Eugene McGee yesterday insisted that the GAA’s Football Review Committee (FRC) Report is not “anti-manager”.
The committee’s chairman was at pains to stress the positive role played by coaches and managers in the development of the association, particularly those on the inter-county scene.
But he also spoke about the inordinate influence that the body has wielded in modern times.
Inter-county managers played a major role in the abandonment of the yellow card experiment in 2009, for instance, but the very first of the 18 proposals in yesterday’s charter was aimed squarely at reducing the power of those men who patrol the sidelines.
Under Proposal 1, it will be each county’s Central Competition Committee (CCC) rather than the county boards who will have the last say on fixtures and it is hoped that this will end the current state of affairs where coaches and managers routinely lean on their boards or postpone or cancel club fixtures with logistical and personal consequences for hundreds of players and their families.
“We’re not anti-manager,” said McGee, chair of the FRC. “Managers have evolved and they’re very much part of the scene. They do a great job in an awful lot of places, club and county, and nobody can deny that.
“We just want to spell out little small things that we feel annoy the rank and file GAA person, either a player or spectator. It’s not Einstein stuff.”
That said, it has also been proposed that the existing Manager’s Charter becomes a formal agreement, one that is to be submitted to Croke Park every January and which officials in HQ will reserve the right to audit as they see fit in order to protect club and county players alike. Though every proposal forwarded yesterday would have some impact on coaches and managers, there were three centred specifically on team leaders and the third was a suggestion that mandatory coaching qualifications be introduced over a phased period of time.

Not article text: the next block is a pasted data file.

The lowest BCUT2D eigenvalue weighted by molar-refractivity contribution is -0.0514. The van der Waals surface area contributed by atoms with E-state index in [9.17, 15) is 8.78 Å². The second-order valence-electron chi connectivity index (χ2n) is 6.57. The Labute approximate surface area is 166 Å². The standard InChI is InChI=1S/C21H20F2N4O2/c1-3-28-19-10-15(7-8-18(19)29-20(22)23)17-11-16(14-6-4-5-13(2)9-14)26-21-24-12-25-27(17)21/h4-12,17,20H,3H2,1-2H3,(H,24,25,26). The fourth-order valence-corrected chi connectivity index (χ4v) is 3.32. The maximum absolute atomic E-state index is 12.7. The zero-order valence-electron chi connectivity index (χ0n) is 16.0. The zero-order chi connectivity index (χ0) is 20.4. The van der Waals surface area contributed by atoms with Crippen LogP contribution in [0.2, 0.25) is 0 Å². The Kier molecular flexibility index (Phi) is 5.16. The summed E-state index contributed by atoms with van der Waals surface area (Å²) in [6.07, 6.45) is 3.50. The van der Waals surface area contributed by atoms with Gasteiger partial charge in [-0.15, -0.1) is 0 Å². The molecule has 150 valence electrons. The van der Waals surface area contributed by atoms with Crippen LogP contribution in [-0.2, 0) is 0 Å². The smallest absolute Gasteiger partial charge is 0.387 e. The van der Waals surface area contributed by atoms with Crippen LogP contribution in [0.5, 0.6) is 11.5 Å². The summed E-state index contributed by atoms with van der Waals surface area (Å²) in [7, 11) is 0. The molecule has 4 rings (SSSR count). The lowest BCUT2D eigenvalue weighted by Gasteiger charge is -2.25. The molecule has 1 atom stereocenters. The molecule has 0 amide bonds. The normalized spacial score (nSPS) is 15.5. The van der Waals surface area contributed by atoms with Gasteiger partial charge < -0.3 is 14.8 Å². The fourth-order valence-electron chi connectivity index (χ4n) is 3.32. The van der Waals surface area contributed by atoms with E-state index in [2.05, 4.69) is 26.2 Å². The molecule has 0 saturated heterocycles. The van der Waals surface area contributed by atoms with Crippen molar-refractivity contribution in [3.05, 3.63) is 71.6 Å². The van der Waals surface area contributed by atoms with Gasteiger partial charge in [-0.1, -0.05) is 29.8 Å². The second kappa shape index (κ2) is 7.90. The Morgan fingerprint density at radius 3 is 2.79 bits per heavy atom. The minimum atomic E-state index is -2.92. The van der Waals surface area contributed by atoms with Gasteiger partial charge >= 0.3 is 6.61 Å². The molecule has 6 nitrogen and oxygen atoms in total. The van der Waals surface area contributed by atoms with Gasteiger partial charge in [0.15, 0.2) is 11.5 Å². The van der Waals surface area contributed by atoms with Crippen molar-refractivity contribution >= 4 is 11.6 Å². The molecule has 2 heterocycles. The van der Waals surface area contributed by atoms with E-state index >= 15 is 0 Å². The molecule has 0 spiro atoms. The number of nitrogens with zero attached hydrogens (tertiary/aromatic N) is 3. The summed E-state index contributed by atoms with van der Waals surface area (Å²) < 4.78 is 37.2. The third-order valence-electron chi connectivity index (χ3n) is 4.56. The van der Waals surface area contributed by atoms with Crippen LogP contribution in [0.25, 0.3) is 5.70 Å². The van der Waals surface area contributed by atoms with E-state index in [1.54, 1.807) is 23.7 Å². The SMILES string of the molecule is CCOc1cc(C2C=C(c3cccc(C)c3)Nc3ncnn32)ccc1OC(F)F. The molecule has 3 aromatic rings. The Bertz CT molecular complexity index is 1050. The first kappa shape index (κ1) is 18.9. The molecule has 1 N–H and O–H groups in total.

By 2015, it is envisaged that anyone with ambitions of taking over a team at adult club and county levels would require some sort of certificate.
Paraic Duffy admitted that such a move could reduce the amount of ‘outside’ managers but that was not forwarded as the prime motivator.
“It is one of the great anomalies,” said McGee. “There is no inter-county manager I am aware of and very few club managers that actually have coaching certificates. Coaching has been going on 30 or 40 years actively in the GAA and we have at least as sophisticated a coaching system in Gaelic football as any game of football around the world. You could cover the road from here to Longford with (people who have earned) coaching certs in the last 30 years and the vast majority never get the chance to coach a senior club team or at inter-county level so there is something radically wrong. It would be setting a good example if you couldn’t be involved with a county team unless you had a coaching qualification. I don’t think you can be involved with even the lowest team in English soccer without what they call a coaching badge.
“Jim McGuinness couldn’t take over Celtic in the morning because he hasn’t got a coaching certificate.”
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